• Women who take ORILISSA may experience a reduction in the amount, intensity, or duration of menstrual bleeding, which may reduce the ability to recognize the occurrence of pregnancy in a timely manner. Perform pregnancy testing if pregnancy is suspected, and discontinue ORILISSA if pregnancy is confirmed.

Suicidal Ideation, Suicidal Behavior, and Exacerbation of Mood Disorders

  • Suicidal ideation and behavior, including one completed suicide, occurred in subjects treated with ORILISSA in the endometriosis clinical trials.
  • ORILISSA users had a higher incidence of depression and mood changes compared to placebo and ORILISSA users with a history of suicidality or depression had an increased incidence of depression. Promptly evaluate patients with depressive symptoms to determine whether the risks of continued therapy outweigh the benefits. Patients with new or worsening depression, anxiety, or other mood changes should be referred to a mental health professional, as appropriate.
  • Advise patients to seek immediate medical attention for suicidal ideation and behavior. Reevaluate the benefits and risks of continuing ORILISSA if such events occur.

Hepatic Transaminase Elevations

  • In clinical trials, dose-dependent elevations of serum alanine aminotransferase (ALT) at least 3 times the upper limit of the reference range occurred with ORILISSA.
  • Use the lowest effective dose and instruct patients to promptly seek medical attention in case of symptoms or signs that may reflect liver injury, such as jaundice.
  • Promptly evaluate patients with elevations in liver tests to determine whether the benefits of continued therapy outweigh the risks.

Reduced Efficacy with Estrogen-Containing Contraceptives

  • Based on the mechanism of action of ORILISSA, estrogen-containing contraceptives are expected to reduce the efficacy of ORILISSA. The effect of progestin-only contraceptives on the efficacy of ORILISSA is unknown.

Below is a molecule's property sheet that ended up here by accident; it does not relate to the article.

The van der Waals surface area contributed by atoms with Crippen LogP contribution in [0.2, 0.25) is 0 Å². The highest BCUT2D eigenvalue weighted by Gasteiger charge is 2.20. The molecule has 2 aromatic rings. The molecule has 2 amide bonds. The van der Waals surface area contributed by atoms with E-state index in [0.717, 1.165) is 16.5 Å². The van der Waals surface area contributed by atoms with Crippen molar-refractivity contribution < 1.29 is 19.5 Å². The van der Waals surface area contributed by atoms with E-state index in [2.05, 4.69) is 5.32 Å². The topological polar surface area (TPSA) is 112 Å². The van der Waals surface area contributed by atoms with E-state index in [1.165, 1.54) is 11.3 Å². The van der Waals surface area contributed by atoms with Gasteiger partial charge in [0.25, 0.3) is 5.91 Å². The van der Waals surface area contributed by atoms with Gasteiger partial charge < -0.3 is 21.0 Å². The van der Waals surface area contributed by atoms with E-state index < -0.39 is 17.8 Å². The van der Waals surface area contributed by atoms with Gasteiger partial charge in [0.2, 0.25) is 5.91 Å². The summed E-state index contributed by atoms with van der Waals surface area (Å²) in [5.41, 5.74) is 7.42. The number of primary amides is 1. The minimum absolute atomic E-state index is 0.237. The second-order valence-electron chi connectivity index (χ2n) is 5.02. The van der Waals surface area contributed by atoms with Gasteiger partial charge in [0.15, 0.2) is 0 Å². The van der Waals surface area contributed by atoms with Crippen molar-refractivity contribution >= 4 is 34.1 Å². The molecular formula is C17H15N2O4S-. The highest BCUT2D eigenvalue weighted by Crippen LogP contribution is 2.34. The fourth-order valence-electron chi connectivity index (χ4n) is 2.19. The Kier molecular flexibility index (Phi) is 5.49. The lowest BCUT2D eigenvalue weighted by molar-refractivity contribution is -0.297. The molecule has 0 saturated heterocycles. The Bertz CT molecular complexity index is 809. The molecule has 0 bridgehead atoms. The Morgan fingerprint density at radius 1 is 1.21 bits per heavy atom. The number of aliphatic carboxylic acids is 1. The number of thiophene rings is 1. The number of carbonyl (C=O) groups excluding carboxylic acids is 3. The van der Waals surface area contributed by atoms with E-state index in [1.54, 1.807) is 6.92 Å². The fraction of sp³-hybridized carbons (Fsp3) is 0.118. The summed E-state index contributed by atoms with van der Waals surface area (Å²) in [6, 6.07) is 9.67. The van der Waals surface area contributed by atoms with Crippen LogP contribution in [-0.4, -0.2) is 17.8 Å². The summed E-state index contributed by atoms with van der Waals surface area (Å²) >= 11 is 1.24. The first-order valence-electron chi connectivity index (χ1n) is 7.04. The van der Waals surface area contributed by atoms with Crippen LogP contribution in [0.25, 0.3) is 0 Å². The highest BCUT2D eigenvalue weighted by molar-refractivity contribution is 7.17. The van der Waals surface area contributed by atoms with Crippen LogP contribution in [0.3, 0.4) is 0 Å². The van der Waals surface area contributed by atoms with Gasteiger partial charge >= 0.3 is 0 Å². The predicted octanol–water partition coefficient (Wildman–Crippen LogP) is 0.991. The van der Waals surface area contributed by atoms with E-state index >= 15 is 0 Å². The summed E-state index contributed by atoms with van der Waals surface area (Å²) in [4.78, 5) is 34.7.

• Advise women to use non-hormonal contraceptives during treatment and for one week after discontinuing ORILISSA.


  • The most common adverse reactions (>5%) in clinical trials included hot flushes and night sweats, headache, nausea, insomnia, amenorrhea, anxiety, arthralgia, depression-related adverse reactions, and mood changes.

These are not all the possible side effects of ORILISSA.

Safety and effectiveness of ORILISSA in patients less than 18 years of age have not been established.


For more information, please click here for full Prescribing Information.


1. ORILISSA [package insert]. North Chicago, IL: AbbVie Inc. 2. Huirne JA, Lambalk CB. Gonadotropin-releasing-hormone-receptor antagonists. The Lancet. 2001;358(9295):1793-1803. 3. Struthers RS, Nicholls AJ, Grundy J, et al. Suppression of gonadotropins and estradiol in premenopausal women by oral administration of the nonpeptide gonadotropin-releasing hormone antagonist elagolix. J Clin Endocrinol Metab. 2009;94(2):545-551. 4. Ng J, Chwalisz K, Carter DC, Klein CE. Dose-dependent suppression of gonadotropins and ovarian hormones by elagolix in healthy premenopausal women. J Clin Endocrinol Metab. 2017;102(5):1683-1691.